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Data Shows Medicaid Expansion is Good for Business

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In 2015, I led the effort to pass Medicaid expansion in Montana because our state needed a new path forward. As a business owner, I know how expensive healthcare is for businesses and how important it is to have healthy employees. At the time, I also served on the board of my local hospital and knew the challenges of providing healthcare to people without insurance. Montana’s hospitals were awash in uncompensated costs.

The results of Medicaid expansion have exceeded my expectations. I hear stories about how it helps people. To me, data is king, and study after study shows an incredible return on investment. Ultimately, Medicaid expansion became the largest, most focused, and most successful economic development plan in Montana’s history. Wyoming has the opportunity to see the results Montana has seen.

Let’s dig into the numbers.

Since its passage, Montana has seen an increase in workforce participation between 6 and 9% within the expansion population. Healthy people show up to work consistently, get and keep better-paying jobs, and are less reliant on government programs. Montana’s expansion enrollees only stay in the program for an average of 2.1 years because the health benefits and the cost savings improve their financial position enough to afford other insurance relatively quickly.

Medicaid expansion boosts small businesses and is our state’s single most significant business incentive. In Montana, 60% of businesses have at least one employee on Medicaid expansion. Private insurance would have cost these employers more than $1 billion. Medicaid expansion created more than 6,000 new jobs generating $400 million in new personal income, making Montana a better place to live, work, and do business. 

Medicaid expansion saved rural healthcare. Individuals living in rural areas have higher chronic and behavioral health conditions and mortality rates, making health coverage critical. The rural uninsured rate in non-expansion states is nearly twice as high as in expansion states. In Montana, 64% of Medicaid expansion enrollees are rural. This discrepancy brings new, outsized resources to rural providers. Funding for substance use treatment has quadrupled from 2016 to 2020, incentivizing more providers to offer SUD treatment services to rural places.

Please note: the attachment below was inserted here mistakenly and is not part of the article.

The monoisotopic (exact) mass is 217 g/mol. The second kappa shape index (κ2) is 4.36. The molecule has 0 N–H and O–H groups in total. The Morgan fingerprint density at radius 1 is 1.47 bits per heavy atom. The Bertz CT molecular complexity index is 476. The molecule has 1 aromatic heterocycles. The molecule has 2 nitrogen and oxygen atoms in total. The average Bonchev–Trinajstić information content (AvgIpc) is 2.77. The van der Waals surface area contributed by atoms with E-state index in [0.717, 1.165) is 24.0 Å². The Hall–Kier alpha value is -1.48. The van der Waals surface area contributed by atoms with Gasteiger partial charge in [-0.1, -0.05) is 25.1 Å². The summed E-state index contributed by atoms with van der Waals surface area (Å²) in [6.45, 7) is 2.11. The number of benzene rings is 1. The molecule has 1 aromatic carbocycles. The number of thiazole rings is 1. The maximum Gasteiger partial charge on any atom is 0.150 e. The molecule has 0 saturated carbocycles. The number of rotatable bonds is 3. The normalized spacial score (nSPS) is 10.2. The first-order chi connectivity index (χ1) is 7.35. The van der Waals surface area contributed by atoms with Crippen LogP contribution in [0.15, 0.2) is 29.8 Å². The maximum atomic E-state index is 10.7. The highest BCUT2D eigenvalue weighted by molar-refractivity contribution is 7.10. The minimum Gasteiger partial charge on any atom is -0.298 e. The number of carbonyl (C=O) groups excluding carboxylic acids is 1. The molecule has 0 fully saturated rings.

Like Montana, Wyoming hospitals are among the largest employers, and keeping them financially healthy is crucial. Marketplace premiums are 11% higher in states that did not expand Medicaid, and health insurance in Wyoming is the most expensive in the nation. Montana health insurance is affordable, which leaves more money in people’s pockets. 

With insurance, people seek preventative care and catch things while they are easier to treat. This reduces expensive ER visits and allows people to keep working rather than developing a serious problem causing a gap in work or even bankruptcy. Of Montana enrollees covered for at least two full years between 2016 and June 2021, 35% had at least one ER visit during their first year. By their second year, the number of ER visits declined by 14%. This reduction saves everybody money. 

Montana spends about $80 million to meet the federal match requirement for Medicaid expansion. However, we are more than making up for it in budget savings and new revenue. If someone tells you that Medicaid expansion is financially unaffordable, they are not looking at the whole profit and loss statement. Let me explain why they are wrong.

Medicaid expansion generated direct state budget savings of over $27 million in 2021. This is because individuals who would be covered by traditional Medicaid, which has a lower federal financial match, are now covered in the expansion group at a higher match rate. State spending for substance use and mental health treatment programs was offset by $2.3 million, and inmate hospitalization costs were reduced by $11.5 million. Expansion also generates $700 million in recurring economic activity, bringing in more than $40 million annually in state revenue. 

What felt like a potential risk in 2015 wasn’t a risk at all. Rather than the sky falling — the sun rose. Montana is financially sound, and the program is sustainable. Medicaid expansion didn’t harm education or other program funding. We helped a large portion of our population and saved rural healthcare. 

When Wyoming expands Medicaid, you too will see all the benefits we’ve seen. 

Rep. Ed Buttrey is a Republican member of the Montana Legislature serving his seventh term. In 2015, Ed was instrumental in negotiating a successful Medicaid expansion plan for the state of Montana and is currently an integral member of the Montana Business Solutions Caucus.


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